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README.md

💨 smoke

NPM version Build Status Node version XO code style License

Simple yet powerful file-based mock server with recording abilities

demo

Just drop a bunch of (JSON) files in a folder and you're ready to go!

Basic mock example

  1. Start the server: smoke
  2. Create a file named get_api#hello.json:
    {
      "message": "hello world!"
    }
  3. Test the mock: curl http://localhost:3000/api/hello

Features

Smoke is a file-based, convention over configuration mock server that can fill your API mocking needs without any complex setup. Yet, it supports many advanced features and dynamic mocks for almost any situation:

  • Generate mocks quickly by recording responses from an existing server
  • Use folders and file names to describe API routes and REST methods
  • Use templates to generate responses based on input queries and route parameters
  • Add / edit / remove mocks without restarting the server
  • Generate mocks with JavaScript for more complex responses
  • Define different mock sets to simulate various scenarii (errors...), with fallback
  • Customize headers and status code if needed, automatically detect content-type if not specified
  • Add custom middlewares to modify requests/responses
  • Mock only specific requests and proxy the rest to an existing server
  • Supports CORS (cross-origin resource-sharing)

Installation

npm install -g smoke

Usage

See some example mocks to quickly get a grasp of the syntax and possibilities.

CLI usage is quite straightforward you can just run smoke unless you want to add some options:

Usage: smoke [<mocks_folder>] [options]

Base options:
  -p, --port <num>                  Server port           [default: 3000]
  -h, --host <host>                 Server host           [default: "localhost"]
  -s, --set <name>                  Mocks set to use      [default: none]
  -n, --not-found <glob>            Mocks for 404 errors  [default: "404.*"]
  -i, --ignore <glob>               Files to ignore       [default: none]
  -k, --hooks <file>                Middleware hooks      [default: none]
  -x, --proxy <host>                Fallback proxy if no mock found
  -o, --allow-cors [all|<hosts>]    Enable CORS requests  [default: none]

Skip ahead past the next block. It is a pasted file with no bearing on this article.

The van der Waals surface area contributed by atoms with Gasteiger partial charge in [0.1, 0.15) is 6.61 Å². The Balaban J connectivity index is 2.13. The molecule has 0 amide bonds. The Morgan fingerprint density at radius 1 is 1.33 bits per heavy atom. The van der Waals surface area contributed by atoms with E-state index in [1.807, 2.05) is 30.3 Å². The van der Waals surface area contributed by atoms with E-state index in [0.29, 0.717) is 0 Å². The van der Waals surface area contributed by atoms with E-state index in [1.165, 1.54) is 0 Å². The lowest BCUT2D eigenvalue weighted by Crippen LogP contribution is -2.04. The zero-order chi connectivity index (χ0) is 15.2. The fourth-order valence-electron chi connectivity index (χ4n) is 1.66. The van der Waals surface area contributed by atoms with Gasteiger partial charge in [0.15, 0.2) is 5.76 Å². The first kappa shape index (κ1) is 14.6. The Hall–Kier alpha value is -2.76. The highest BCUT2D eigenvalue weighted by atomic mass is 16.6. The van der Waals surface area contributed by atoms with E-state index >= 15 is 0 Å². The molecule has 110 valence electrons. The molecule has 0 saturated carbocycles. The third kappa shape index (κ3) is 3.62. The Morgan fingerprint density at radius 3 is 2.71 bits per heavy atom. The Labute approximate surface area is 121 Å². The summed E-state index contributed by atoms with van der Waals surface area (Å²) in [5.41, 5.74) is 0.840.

-l, --logs                        Enable server logs
  -v, --version                     Show version
  --help                            Show help

Mock recording:
  -r, --record <host>               Proxy & record requests if no mock found
  -c, --collection <file>           Save to single file mock collection
  -d, --depth <N>                   Folder depth for mocks  [default: 1]
  -a, --save-headers                Save response headers
  -q, --save-query                  Save query parameters

File naming

General format: methods_api#route#@routeParam$queryParam=value.__set.extension

The path and file name of the mock is used to determinate:

Supported HTTP methods

Optionally prefix your file by the HTTP method supported followed by an underscore (for example get_). You can specify multiple methods at once using a + to separate them (for example post+put_); If no method is specified, the mock will be used for any HTTP method.

Server route and named route parameters

Use any combination of folders or hash-separated components to specify the server route.

For example api/example/get_hello.json is equivalent to get_api#example#hello.json and will repond to GET api/example/hello requests.

Additionaly, any route component can be defined as a route parameter by prefixing the name with @, for example api#resource#@id.json will match GET api/resource/1 and expose 1 as the value for the id parameter that can be used in dynamic mocks (templates or JavaScript).

Query parameters

You can further discriminate mocks by adding query parameters to match after defining the route, using a $ (instead of the regular ?) like you would specify them in a request.

For example get_api#hello$who=john.json will match the request api/get_hello?who=john.json.

Multiple query parameters to match can be added with &, for example get_api#hello$who=john&greet=hi.json. Any specified query parameter in the file name must be matched (in any order) by the request, but the opposite is not needed.

Note that special characters must be URL-encoded, for example use get_api#hello$who=john%20doe.json to set the parameter who with the value john doe.